Source: Federal Reserve Bank of Atlanta
The core CPI was weaker than expected in January with an unchanged reading, pushing the year-over-year pace down to 1.4 percent. Details were mixed, as sizeable increases in apparel and medical care prices were offset by declines in autos and recreation and another modest gain in rents.
So while market expectations for inflation remain on the climb, actual price changes continue to come in on the tame side. It is still to be expected that these numbers will pop later this year as the annual comps become easier – recall that the core index declined in both April and May of last year – and a fully reopened economy drives a resetting in the most pandemic-affected categories (consider that the lodging away from home component is currently down by 13.3 percent on an annual basis while airfares are off by 21.3 percent), but there is little to suggest that such a spike will produce much follow-through. The Atlanta Fed’s core sticky CPI, a measure of sustainable price changes, barely budged last month and is still slowing sharply year-over-year.
Importantly, many Fed officials, including Jerome Powell, Lael Brainard, Robert Kaplan, and Thomas Barkin, have indicated explicitly in recent weeks that they will see through these transitory effects and in fact welcome the recent rise in inflation expectations (contrast this with the bank’s stance in the spring of 2008, when rising oil prices and the last vestiges of core inflation from the prior expansion led to a de facto tightening bias even as the economy was already several months into a recession). The combination of aggressive monetary policy support and what is shaping up to be a robust economic rebound suggests the potential for an eventual surge in price pressures, but it will take some time before the disinflationary impulse from last year’s recession fully runs its course, as the Fed itself already anticipates.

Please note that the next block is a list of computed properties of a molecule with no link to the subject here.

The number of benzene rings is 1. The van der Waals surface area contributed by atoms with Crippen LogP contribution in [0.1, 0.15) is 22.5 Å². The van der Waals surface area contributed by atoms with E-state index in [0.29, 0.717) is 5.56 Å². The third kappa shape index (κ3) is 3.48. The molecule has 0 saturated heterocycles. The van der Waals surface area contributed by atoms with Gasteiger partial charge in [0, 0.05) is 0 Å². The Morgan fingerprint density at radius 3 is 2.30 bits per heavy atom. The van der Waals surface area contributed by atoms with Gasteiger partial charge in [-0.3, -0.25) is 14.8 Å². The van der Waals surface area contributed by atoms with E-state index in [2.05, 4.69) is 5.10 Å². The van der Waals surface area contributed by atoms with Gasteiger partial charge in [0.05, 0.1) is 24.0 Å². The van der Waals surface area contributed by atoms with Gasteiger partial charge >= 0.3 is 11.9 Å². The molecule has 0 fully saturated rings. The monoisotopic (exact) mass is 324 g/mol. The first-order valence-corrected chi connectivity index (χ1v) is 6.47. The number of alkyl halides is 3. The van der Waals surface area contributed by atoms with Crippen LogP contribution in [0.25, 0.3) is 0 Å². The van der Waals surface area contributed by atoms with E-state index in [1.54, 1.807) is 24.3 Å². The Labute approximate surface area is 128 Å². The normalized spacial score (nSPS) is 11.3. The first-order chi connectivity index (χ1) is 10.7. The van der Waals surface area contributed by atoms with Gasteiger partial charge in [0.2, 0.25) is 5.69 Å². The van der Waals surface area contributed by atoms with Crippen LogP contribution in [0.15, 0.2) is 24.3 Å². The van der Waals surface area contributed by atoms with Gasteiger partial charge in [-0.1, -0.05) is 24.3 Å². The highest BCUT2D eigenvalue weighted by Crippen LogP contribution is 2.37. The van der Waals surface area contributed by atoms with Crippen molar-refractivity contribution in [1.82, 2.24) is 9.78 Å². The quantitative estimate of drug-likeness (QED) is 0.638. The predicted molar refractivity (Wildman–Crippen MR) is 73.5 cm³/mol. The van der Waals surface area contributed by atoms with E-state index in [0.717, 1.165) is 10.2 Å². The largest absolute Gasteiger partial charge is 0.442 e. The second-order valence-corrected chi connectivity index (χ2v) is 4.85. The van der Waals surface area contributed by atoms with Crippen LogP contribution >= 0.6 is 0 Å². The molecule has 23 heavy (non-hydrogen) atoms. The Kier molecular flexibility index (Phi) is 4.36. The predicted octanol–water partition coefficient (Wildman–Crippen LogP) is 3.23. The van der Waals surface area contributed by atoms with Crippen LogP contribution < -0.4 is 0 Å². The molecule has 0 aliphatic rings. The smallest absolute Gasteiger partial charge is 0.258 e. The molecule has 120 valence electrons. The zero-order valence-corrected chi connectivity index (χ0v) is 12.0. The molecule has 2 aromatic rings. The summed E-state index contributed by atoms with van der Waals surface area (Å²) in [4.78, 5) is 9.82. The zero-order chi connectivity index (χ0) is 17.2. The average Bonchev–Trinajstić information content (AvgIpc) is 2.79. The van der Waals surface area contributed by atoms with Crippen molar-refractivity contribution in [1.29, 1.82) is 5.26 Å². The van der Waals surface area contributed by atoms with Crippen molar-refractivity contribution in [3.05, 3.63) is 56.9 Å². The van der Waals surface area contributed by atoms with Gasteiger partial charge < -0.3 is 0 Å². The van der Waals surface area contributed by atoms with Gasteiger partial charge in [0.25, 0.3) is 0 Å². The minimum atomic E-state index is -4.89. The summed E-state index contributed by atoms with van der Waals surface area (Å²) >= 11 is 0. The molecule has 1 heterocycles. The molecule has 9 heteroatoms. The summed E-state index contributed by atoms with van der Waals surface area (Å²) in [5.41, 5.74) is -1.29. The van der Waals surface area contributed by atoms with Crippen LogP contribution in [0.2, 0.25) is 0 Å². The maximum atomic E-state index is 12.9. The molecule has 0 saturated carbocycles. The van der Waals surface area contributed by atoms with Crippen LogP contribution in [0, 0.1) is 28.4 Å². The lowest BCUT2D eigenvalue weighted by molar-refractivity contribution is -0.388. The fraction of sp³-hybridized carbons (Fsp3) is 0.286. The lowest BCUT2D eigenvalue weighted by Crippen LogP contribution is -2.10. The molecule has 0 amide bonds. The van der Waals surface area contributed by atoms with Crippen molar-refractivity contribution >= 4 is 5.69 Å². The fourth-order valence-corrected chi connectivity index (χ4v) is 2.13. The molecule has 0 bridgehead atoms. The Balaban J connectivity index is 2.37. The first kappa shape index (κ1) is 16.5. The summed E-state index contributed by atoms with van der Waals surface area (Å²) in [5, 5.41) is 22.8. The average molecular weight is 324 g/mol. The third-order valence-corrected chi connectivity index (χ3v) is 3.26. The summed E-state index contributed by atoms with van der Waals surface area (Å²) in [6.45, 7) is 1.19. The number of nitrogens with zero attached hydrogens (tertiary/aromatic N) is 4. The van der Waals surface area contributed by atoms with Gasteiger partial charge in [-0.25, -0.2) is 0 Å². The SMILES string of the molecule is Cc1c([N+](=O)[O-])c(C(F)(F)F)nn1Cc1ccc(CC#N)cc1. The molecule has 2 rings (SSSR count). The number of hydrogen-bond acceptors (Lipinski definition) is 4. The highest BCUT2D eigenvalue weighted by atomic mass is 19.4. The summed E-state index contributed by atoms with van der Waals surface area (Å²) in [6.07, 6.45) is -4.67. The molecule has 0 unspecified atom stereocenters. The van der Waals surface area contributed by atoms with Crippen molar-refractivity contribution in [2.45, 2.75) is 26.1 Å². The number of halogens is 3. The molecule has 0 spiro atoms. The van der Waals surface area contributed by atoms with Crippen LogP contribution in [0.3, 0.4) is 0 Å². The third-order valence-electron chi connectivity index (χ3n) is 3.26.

Later eclipsed by a non-profit alternative more than 230 years its junior, what is the only firm that predates the 19th century to have ever had one of the world’s ten most popular websites?
Who are the only two Federal Reserve chairs in the post-World War II era whose tenures did not include any periods of recession?
G. William Miller and Janet Yellen